By Swapan Dasgupta
It is probably absolutely grotesque to even suggest that any Indian, apart from a handful of the totally demented, would derive satisfaction over the blasts in Hyderabad that killed 15 people on Wednesday evening. Yet, at the risk of sounding wilfully outrageous, I would venture the suggestion that there exists a band of people who will argue that “the country had it coming”.
Such a perverse response had, in fact, been articulated by some ultra-radical and ultra-liberal European and West Asian intellectuals after the 9/11 attacks. To them, the world was shaped by a clash between a series of Muslim grievances (that, apart from Palestine and Bosnia, also included Kashmir) and the smugness of the West-Zionist alliance. India, predictably, was lumped with the latter.
We are yet unclear as to whether the terrorist module that carried out the bombings was driven by the determination to extract revenge for the execution of convicted terrorist conspirator Afzal Guru. If the ever-smiling Home Minister’s suggestion that certain cities had been alerted to the possibility of a terrorist attack after Afzal’s hanging is true, it would seem that the likelihood of the Hyderabad attack being a tit-for-tat incident should not be entirely discounted—at least at this stage of the inquiry.
Whenever an incident like the Hyderabad bombings take place, the political class and the voluble media rush to point an accusing finger at flat-footed policemen and an over-politicised intelligence apparatus. The exasperation with the state apparatus is perfectly understandable. There is enough evidence to indicate that India’s policing priorities are horribly skewed. There is an over-emphasis, for example, on VIP security which leads to police deployment in all the wrong places. There is also a needless preoccupation with political intelligence, including election management. And finally, there is the preoccupation with using the police and intelligence agencies to settle political scores—the latest being attempts to ‘fix’ Gujarat politician Amit Shah and the bid to manufacture an imaginary phenomenon called “Hindu terror” that can be used as a stick to beat the BJP with.
That these distortions need urgent correction is by now well acknowledged and even appreciated by police officers, including those who grudgingly dance to the tune of the ruling dispensation for the sake of career advancement. Leader of Opposition (Rajya Sabha) Arun Jaitley made a passionate plea in Parliament last Friday of the importance that must be attached to the de-politicisation of the police, particularly the wings that are involved in counter-terrorism. It is hoped that he plays a role in incorporating the promise to professionalise the law and order machinery in the manifesto of the NDA for 2014.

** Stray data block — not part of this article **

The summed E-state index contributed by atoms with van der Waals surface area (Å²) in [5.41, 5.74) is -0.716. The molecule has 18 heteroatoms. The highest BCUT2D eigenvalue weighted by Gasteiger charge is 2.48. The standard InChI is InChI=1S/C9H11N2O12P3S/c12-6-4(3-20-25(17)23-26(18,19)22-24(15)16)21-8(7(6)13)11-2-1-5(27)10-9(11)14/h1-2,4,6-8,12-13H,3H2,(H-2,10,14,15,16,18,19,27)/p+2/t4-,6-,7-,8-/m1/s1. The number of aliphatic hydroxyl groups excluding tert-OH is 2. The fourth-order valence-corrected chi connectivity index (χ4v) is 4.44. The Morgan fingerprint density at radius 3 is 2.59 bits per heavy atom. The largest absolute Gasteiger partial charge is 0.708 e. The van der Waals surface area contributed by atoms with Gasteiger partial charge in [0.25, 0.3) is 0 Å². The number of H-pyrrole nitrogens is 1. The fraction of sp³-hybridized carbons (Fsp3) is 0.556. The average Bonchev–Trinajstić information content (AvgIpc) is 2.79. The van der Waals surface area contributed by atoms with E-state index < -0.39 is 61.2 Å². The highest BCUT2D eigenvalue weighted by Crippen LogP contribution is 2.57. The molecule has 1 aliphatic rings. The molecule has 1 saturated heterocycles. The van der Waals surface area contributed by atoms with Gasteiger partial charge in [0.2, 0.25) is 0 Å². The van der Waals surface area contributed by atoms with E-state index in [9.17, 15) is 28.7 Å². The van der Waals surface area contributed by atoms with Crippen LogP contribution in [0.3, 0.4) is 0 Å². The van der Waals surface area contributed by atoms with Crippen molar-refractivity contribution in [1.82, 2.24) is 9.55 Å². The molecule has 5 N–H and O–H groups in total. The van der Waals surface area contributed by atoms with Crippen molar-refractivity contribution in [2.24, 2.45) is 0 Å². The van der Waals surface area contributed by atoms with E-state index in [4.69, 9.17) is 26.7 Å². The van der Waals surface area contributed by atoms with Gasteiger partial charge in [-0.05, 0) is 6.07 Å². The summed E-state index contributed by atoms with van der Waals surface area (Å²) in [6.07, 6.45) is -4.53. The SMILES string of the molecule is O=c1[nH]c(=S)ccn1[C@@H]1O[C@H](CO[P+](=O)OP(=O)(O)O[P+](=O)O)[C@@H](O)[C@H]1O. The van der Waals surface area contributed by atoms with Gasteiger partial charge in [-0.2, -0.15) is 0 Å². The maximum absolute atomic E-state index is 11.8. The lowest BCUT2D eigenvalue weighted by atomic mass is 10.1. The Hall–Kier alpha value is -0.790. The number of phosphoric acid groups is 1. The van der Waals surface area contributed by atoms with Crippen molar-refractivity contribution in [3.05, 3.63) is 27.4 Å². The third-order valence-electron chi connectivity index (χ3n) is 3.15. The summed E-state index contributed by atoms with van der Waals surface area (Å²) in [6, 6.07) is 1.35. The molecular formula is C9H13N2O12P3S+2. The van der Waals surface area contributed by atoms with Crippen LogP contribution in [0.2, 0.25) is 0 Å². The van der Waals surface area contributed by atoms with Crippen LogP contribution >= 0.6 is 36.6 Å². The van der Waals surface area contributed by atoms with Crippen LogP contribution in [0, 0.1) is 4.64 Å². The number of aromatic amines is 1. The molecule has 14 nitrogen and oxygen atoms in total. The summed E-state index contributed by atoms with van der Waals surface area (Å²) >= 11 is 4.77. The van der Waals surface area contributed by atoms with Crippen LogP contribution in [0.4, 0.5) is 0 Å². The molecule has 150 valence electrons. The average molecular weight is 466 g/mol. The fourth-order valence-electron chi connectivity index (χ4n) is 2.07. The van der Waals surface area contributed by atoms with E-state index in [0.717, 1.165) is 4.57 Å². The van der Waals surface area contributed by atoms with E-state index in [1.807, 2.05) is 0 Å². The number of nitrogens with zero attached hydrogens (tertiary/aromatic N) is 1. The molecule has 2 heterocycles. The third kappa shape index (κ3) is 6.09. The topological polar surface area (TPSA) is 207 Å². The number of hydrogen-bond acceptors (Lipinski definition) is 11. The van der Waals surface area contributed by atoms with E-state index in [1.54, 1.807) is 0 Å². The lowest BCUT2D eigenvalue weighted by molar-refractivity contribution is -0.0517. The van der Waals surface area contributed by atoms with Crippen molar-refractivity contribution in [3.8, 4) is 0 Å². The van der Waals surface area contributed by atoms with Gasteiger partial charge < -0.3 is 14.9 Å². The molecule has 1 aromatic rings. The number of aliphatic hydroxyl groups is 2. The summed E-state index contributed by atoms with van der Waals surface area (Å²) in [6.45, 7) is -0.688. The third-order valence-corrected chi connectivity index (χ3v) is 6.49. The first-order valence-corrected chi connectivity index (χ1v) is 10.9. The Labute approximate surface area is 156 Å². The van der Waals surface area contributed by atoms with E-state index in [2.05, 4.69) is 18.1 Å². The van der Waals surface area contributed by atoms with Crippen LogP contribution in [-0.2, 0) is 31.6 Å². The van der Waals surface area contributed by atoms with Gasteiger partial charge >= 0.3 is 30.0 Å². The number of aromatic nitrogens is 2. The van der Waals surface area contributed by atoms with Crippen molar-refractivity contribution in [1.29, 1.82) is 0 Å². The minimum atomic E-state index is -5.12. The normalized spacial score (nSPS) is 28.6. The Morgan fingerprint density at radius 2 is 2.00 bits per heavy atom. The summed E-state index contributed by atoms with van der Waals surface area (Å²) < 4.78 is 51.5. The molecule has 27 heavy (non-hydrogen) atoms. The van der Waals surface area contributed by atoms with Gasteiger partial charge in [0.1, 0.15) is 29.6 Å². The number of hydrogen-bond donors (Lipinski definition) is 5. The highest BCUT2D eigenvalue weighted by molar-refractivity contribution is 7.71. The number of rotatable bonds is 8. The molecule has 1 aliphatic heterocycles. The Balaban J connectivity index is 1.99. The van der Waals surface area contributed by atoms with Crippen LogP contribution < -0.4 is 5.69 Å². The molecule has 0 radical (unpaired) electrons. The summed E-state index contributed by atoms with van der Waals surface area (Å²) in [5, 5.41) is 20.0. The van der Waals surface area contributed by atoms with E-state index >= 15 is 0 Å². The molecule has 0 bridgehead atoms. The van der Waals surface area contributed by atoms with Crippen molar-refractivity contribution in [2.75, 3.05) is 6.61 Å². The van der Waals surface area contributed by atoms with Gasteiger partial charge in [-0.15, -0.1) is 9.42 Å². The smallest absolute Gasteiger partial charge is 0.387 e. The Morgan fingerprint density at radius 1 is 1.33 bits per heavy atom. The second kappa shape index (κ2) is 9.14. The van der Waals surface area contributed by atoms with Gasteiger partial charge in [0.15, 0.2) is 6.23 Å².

A series of incidents, including terrorism, the safety of women and investigations of financial crimes, have served to place police reforms on the political agenda. However, the battle against terrorism isn’t merely about having alert beat constables, tech-savvy officers and a single-minded determination to get to the bottom of each and every terrorist crime. The term ‘roots of terrorism’ has been discredited by the inclination of do-gooders and human rights entrepreneurs to locate terrorist motivation in the imagined sense of hurt of the perpetrators. Yet, if the baggage of indignation is removed from the need to also explore the larger environment, there is a case for understanding why a city such as Hyderabad has become a breeding ground for every conceivable act of treachery.
Assume, as is being hinted, that the initial finger of suspicion points to the Indian Mujahedeen, it is important to understand that the rebellion of a small section of Muslim youth has its origins in the political mindset of separatism that is so widespread in the ghettos. The political ideology of IM that prompts it to take recourse to exploding lethal bombs to cause maximum hurt to the ‘other’ didn’t emerge in a vacuum. It was an inevitable consequence of a rhetoric (and we have seen enough evidence of that in recent months) that seeks to distinguish Muslims from ‘Hindustan’. Some of it is born of plain nostalgia for a time when Moghuls and their successors ruled the state. But the poisonous element is injected by the invocation of victimhood—the preposterous claim that the Indian state is driven by a single-minded desire to beat the Muslim community into submission.
The political use that has been made of the Batla House encounter in various Muslim-dominated localities around the country is an example. Egged on by radical human rights activists and even Vice Chancellors who have donned a political mantle, this incident has been used to fuel the impression of institutionalised targeting of Muslim youth. Read with the unexpected mob fury that was witnessed in Mumbai as a reaction to the clashes in Assam, the victimhood syndrome is contributing to a steady deterioration of inter-communal harmony all over the country. Even West Bengal, which has been relatively spared of the sectarian virus for decades, witnessed belligerent attacks on Hindus in South 24 Parganas.
In the case of West Bengal, the media was forced to take note of the destruction of nearly 200 homes by a mob after social media took up the cause relentlessly. But this ostrich-like behaviour isn’t going to make the problem go away. There is a need to first sensitise Indians of a disturbing phenomenon. The ways to cope with it emerge in due course. Denial is exacerbating the problem.
Sunday Pioneer, February 24, 2013
Sunday Pioneer, February 24, 2013